Mark Pellington's versatile, fascinating resume as a filmmaker includes the paranoid thriller ARLINGTON ROAD (1998) with Jeff Bridges and Tim Robbins; the horror mystery THE MOTHMAN PROPHECIES (2002) with Richard Gere; the innovative concert movie U2 3D (2007); the offbeat, thoughtful comedy HENRY POOLE IS HERE (2008) with Luke Wilson; the unforgettable, coruscating I MELT WITH YOU (2011) with Rob Lowe, Thomas Jane and Jeremy Piven; and his latest film, the comedy drama THE LAST WORD (2017), with Shirley Maclaine and Amanda Seyfried. Getting his start in MTV, Pellington is also one of the most exciting, innovative music video directors working, with U2's 'One' and Pearl Jam's 'Jeremy' amongst many memorable, game-changing highlights. He also directs short films and documentaries, and executively produces the TV mystery series Blindspot. The breadth of his work across different formats speaks to his talent, passion and great interest in the world around and inside him. In the third part of a three-part interview, I spoke to Pellington about the making of his new comedy drama THE LAST WORD, featuring Shirley MacLaine, Amanda Seyfried, Anne Heche and Philip Baker Hall, and his next film NOSTALGIA, with Jon Hamm, Catherine Keener, Ellen Burstyn and Bruce Dern in the cast. 

Parts one and two of the interview. 

How did THE LAST WORD come your way?
I met the writer, Stuart Fink, about two and a half years ago when we were doing a commercial together. He told me about this idea he had of a woman who was going to write her own obituary. I thought it sounded like a great idea. He wrote the screenplay and we developed it, and we got Shirley MacLaine attached, and then Amanda Seyfried.

What attracted you the most about the project?
After I MELT WITH YOU I wanted to do something a little less nihilistic, and a little lighter, something that would show a different side of my personality. It was also a great chance to work with Shirley Maclaine. It was a fun experience, and I got it out of my system.

Was the chance to tell a female-centered story also part of the attraction?
To be honest, not really. I just wanted to tell a good story. A couple of other passion projects I was working on weren't happening and this one started to ignite. You have to focus on the ones that are more likely to get made rather than the ones that are having problems.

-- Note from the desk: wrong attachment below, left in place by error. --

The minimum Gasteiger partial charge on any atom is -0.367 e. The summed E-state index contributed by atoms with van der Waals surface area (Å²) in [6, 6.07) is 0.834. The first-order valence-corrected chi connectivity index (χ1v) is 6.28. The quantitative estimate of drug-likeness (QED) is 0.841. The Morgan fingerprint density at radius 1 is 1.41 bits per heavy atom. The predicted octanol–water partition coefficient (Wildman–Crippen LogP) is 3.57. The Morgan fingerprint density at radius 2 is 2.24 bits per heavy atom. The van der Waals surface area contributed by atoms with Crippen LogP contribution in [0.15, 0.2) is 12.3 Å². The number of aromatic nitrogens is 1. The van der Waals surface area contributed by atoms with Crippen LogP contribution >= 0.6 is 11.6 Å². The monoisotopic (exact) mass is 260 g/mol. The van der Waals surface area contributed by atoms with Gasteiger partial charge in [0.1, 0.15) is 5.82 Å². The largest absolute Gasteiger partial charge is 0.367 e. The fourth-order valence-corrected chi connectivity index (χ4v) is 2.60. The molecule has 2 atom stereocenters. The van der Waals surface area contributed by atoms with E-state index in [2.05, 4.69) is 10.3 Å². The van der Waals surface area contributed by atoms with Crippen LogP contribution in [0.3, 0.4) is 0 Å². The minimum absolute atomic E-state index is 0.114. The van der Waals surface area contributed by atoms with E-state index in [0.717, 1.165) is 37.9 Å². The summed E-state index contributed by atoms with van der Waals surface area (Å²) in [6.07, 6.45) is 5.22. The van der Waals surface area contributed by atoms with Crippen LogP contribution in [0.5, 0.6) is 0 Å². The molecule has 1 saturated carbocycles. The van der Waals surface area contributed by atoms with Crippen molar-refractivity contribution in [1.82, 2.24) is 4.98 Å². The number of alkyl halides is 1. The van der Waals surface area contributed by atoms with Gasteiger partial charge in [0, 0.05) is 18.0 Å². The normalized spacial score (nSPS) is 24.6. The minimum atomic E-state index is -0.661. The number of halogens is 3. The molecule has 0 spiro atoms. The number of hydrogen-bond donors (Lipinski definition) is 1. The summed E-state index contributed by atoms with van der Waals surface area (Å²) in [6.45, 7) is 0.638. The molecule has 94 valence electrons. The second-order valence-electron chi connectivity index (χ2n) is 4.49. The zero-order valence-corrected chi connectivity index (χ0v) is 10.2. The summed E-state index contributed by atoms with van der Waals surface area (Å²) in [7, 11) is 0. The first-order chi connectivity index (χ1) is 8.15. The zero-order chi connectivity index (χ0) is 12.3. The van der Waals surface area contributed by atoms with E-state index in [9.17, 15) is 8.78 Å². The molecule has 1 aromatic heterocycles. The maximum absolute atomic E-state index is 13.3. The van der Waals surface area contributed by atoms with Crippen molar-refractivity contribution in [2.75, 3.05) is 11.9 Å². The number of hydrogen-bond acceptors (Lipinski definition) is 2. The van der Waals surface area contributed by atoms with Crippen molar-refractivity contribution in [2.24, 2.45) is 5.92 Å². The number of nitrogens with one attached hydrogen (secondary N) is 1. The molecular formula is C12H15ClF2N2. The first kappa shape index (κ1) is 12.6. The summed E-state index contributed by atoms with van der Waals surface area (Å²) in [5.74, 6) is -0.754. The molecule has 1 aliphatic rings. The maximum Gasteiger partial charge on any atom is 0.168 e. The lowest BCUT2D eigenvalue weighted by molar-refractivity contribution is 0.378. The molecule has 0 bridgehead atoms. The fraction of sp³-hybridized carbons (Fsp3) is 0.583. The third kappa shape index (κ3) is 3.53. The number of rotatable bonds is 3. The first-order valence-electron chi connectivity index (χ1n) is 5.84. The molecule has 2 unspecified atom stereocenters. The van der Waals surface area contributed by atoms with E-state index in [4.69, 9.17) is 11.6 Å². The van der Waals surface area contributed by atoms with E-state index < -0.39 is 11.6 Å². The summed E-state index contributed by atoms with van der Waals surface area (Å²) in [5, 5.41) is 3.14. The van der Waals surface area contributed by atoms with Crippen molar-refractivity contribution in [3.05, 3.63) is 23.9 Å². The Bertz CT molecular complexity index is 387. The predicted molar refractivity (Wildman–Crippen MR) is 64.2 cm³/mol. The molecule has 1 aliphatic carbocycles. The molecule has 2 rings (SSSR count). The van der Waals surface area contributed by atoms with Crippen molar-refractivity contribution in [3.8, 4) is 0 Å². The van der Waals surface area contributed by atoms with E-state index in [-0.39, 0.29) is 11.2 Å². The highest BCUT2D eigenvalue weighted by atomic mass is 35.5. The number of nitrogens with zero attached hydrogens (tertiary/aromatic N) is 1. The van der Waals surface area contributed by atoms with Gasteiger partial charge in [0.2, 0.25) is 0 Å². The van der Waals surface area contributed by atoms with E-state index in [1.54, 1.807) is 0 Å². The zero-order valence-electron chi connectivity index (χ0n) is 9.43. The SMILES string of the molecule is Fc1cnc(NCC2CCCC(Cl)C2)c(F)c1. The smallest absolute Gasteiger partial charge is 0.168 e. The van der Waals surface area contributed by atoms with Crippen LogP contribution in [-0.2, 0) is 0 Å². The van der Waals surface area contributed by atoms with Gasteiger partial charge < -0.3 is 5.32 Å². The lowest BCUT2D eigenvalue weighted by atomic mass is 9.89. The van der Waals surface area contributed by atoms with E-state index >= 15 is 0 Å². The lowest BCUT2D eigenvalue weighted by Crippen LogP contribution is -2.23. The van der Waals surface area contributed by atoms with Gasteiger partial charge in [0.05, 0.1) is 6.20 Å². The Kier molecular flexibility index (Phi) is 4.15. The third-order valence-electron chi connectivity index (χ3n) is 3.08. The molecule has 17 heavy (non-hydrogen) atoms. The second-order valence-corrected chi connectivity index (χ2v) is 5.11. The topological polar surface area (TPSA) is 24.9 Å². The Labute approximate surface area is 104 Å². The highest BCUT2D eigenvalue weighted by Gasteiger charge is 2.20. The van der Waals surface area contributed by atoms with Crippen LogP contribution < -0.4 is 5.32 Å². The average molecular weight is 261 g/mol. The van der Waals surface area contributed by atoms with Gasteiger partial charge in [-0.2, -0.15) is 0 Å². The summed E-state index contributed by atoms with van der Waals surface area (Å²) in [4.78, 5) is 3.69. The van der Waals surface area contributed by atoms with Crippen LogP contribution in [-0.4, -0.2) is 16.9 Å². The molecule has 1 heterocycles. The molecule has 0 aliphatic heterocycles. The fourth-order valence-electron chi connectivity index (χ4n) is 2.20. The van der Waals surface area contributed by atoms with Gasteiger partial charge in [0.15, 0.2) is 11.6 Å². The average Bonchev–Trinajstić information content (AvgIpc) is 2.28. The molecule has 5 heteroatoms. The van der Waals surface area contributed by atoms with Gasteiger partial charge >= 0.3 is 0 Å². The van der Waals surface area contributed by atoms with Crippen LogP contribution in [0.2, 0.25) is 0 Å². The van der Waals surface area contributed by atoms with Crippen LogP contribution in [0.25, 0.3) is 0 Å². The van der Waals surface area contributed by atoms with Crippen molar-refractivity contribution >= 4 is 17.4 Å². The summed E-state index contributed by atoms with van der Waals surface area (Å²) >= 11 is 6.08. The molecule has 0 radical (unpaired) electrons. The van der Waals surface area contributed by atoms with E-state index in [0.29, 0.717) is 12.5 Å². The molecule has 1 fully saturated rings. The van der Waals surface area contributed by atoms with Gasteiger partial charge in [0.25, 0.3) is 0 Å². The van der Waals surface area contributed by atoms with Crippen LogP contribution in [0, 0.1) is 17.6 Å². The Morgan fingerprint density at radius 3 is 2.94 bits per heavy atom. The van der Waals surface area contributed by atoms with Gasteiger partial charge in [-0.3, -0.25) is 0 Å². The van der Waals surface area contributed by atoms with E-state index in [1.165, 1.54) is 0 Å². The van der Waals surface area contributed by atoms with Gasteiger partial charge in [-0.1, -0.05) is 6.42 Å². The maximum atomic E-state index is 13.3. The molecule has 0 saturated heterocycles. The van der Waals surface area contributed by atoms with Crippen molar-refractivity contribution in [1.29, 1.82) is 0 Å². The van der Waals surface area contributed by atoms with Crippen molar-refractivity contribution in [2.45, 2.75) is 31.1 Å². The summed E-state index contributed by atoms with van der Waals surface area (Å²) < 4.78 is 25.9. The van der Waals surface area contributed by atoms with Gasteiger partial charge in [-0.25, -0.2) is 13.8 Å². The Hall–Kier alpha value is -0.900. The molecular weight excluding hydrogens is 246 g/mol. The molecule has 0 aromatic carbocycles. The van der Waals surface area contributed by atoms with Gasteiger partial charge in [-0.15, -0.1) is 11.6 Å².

Did the story speak to you about where you are right now in your life?
It spoke to me a little about mortality and getting older, but it's the least personal of my movies.

When you were making the film, were you consciously trying to avoid the pitfalls of comedy dramas?
I wasn't really aware of any pitfalls. I mean, reading some of the reviews, it makes me think that maybe I should have done some things differently. I really like the movie, and I think people love Shirley MacLaine's performance. She's in 90% of the movie, so I must have done something right. Some people have criticised the screenplay for being too simple and for the tone being erratic and inconsistent, but I'm pretty pleased with it.

What was the experience like of working with Shirley MacLaine?
She's amazing, a legend. She was challenging at the beginning. She had an old school way of working where you had to hit your marks. But sometimes I don't like marks in rehearsals. I taught her to be a little more spontaneous. You definitely have to be on your toes with her, but the more you work with her, the more she respects you as a filmmaker and you're on an equal footing.

What kind of energy did she bring to the set?
She was a pro. She knew what everybody was doing. If you think about it, she's been doing this for over sixty years, so imagine how great she was.

Did you have any chances to talk to her about some of her films?
THE APARTMENT (1960) is one of my favorite films, so towards the end of the movie when we had more time and we were more relaxed, I would ask her about Fred MacMurray and Jack Lemmon, about Billy Wilder, what it was like to shoot the film and specific scenes. She told me about her and Debra Winger hating each other on TERMS OF ENDEARMENT (1983), which is widely known. Her brain is very sharp and she has a vivid memory.

It has been interesting to see Amanda Seyfried's career develop and for her to grow as an actress. Did you enjoy working with her?